India improves its protection of GIs


The Geographical Indications (GI) of Goods (Registration and Protection) Act 1999 has come into force. The act is a welcome step towards the fulfilment of India's obligations under the Agreement on Trade-Related Aspects of Intellectual Property Rights (TRIPs).

Under the new law, the Indian government has set up a GI registry in Chennai, Tamil Nadu. An association of persons or producers, or any organization or authority representing the interests of such producers may apply to register a GI, provided they submit the following:

  • a statement of case indicating the connection between the GI and the goods in terms of quality, reputation or any characteristic associated with that region/territory;

  • the class of goods for which registration is sought;

  • a map of the country/region/territory of origin;

  • an indication as to whether the GI comprises words, figurative elements or both; and

  • a statement containing particulars of the producers of the goods concerned, if any.

After examination, the registrar will advertise all the applications accepted in the GI Journal. Any person may, within three months of the date of publication, oppose the application in writing (the deadline may be extended by one month). If unopposed, the GI will be registered for an initial period of 10 years, after which it may be renewed for further periods of 10 years. The proprietor can use the acronym 'RGI' (meaning 'registered GI') in superscript after the GI. If the applicant fails to complete the registration within 12 months, the registrar has a discretionary power to treat the application as abandoned, unless it is completed by a new deadline specified by the registrar.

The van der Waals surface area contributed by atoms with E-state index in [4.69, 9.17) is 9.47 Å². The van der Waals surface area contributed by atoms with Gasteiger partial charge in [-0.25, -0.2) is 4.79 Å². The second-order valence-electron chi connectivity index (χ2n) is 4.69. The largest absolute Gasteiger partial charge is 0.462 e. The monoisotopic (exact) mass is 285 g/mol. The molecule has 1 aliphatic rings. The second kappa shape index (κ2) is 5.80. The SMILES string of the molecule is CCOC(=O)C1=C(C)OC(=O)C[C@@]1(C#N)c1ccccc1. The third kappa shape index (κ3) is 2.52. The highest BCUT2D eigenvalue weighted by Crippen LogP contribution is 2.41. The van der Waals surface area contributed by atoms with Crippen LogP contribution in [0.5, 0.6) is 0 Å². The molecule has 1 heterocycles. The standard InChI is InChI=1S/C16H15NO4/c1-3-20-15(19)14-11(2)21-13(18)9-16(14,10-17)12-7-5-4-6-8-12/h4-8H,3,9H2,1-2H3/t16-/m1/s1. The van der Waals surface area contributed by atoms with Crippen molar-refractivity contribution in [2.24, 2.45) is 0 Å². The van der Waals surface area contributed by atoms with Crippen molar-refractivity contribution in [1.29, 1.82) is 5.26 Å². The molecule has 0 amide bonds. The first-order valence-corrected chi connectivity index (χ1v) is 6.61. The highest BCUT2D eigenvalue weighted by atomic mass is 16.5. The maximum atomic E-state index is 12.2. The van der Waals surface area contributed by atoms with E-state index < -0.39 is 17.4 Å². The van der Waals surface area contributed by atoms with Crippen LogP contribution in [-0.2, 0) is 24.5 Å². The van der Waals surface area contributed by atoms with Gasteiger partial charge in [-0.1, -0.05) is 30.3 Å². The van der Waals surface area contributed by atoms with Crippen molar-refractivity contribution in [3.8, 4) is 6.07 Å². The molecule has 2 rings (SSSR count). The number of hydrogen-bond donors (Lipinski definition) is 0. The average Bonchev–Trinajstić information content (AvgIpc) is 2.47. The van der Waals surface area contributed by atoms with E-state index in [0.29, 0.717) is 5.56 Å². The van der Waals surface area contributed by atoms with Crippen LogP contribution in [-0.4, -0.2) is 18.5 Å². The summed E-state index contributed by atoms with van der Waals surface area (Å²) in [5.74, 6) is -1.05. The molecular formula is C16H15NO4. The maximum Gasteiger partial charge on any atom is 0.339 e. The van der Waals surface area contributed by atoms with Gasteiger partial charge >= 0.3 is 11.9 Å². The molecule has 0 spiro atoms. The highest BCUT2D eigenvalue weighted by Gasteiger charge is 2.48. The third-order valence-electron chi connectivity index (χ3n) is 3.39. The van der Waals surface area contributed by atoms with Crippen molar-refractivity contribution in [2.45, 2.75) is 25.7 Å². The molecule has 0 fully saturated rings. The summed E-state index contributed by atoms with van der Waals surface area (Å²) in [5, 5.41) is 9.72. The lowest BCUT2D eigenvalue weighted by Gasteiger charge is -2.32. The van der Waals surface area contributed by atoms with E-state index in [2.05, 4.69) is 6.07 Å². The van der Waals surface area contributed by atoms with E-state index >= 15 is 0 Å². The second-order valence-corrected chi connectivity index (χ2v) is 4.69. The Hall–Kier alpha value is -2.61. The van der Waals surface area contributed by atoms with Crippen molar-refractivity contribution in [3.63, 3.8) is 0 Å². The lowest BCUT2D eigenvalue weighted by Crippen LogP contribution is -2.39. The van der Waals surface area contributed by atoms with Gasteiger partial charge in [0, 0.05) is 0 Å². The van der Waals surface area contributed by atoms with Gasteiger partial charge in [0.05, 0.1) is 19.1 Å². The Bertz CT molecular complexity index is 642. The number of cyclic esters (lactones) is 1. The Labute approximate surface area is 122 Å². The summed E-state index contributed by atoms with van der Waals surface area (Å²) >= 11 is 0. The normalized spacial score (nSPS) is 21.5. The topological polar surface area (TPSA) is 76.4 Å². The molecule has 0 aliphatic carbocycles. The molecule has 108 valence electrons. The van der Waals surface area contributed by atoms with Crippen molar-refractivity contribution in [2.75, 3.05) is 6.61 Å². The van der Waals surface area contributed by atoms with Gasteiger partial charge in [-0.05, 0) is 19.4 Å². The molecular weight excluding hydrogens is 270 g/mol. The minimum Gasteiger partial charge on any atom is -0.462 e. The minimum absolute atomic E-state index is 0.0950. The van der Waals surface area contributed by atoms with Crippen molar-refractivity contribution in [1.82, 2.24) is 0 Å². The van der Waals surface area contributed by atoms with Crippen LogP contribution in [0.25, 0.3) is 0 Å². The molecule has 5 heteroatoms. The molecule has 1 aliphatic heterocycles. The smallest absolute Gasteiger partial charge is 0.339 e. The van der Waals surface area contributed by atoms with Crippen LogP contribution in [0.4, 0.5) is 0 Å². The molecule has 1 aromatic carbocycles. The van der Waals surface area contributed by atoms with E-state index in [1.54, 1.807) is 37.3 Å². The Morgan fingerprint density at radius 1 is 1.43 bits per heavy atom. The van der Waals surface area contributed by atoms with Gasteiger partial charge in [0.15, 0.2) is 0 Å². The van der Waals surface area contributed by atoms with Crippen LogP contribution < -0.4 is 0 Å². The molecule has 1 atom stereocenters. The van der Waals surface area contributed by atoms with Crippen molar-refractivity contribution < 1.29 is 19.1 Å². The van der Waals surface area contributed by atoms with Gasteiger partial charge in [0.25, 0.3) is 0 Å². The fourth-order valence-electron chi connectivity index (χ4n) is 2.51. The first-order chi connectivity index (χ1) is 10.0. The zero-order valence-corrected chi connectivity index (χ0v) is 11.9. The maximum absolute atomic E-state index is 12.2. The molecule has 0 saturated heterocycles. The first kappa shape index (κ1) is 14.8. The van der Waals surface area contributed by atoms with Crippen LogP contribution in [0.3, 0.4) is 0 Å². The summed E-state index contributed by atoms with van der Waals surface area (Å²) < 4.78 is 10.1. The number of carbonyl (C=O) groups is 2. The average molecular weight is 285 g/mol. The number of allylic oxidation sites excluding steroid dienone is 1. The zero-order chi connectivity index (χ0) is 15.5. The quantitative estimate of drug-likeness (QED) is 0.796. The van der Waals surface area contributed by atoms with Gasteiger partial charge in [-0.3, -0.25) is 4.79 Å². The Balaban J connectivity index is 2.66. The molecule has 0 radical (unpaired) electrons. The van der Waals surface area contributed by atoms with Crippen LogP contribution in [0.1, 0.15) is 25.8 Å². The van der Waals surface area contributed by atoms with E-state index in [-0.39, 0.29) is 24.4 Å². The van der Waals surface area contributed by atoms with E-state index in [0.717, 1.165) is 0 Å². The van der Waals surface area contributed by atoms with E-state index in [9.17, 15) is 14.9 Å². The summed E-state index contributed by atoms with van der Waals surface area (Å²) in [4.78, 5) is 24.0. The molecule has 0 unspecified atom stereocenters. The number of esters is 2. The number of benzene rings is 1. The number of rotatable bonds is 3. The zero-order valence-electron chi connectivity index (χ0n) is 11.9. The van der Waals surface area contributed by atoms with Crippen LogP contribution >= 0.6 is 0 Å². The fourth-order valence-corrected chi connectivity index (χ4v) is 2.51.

The act also provides the following:

  • The registrar is empowered to refuse or invalidate, on his or her own initiative, registration of a trademark that comprises or contains a GI in relation to the same goods or classes of goods.

  • No prejudice is caused to the registrability or the validity of a trademark that contains a GI if (i) application was sought or the mark was registered in good faith before the commencement of the new GI act, or (ii) rights have been acquired through use before an application to register the GI was filed. This is in line with the guidelines formulated under the TRIPS agreement for harmonizing GIs with trademarks.

  • Assignment, transmission, licensing or mortgage of a registered GI is prohibited.

  • The registered proprietor or the authorized user of a GI is at liberty to obtain relief for any infringement or unauthorized use in the form of injunction and delivery up of the infringing labels for destruction or erasure. Injunction includes:

    o discovery of documents;

    o preservation of infringing goods/documents; and

    o restraining defendants from disposing of/dealing with assets that would adversely affect the plaintiff's ability to recover damages and costs, among other things.

The act also provides criminal remedies. First, the intentional falsification of a genuine GI will bear a prison sentence of at least six months. This may be extended to three years and be accompanied by a fine. This punishment can only be reduced by a court in special circumstances.

Second, the police may conduct search and seizure operations without any warrant. The goods seized shall be produced before the first class magistrate or metropolitan magistrate. However, before conducting a raid, the police must obtain the opinion of the registrar and abide by that opinion. This may prove to be a cumbersome and time consuming exercise defeating the objective of providing faster relief to the holders of registered GIs.

In summary, GIs - like trademarks - are increasingly recognized as valuable marketing tools in the global economy. India, by enacting a comprehensive law, has taken a step forward to be fully compliant with the requirements of the TRIPS agreement and attract foreign investment.

Rajiv Suri, Rouse & Co International, Dubai

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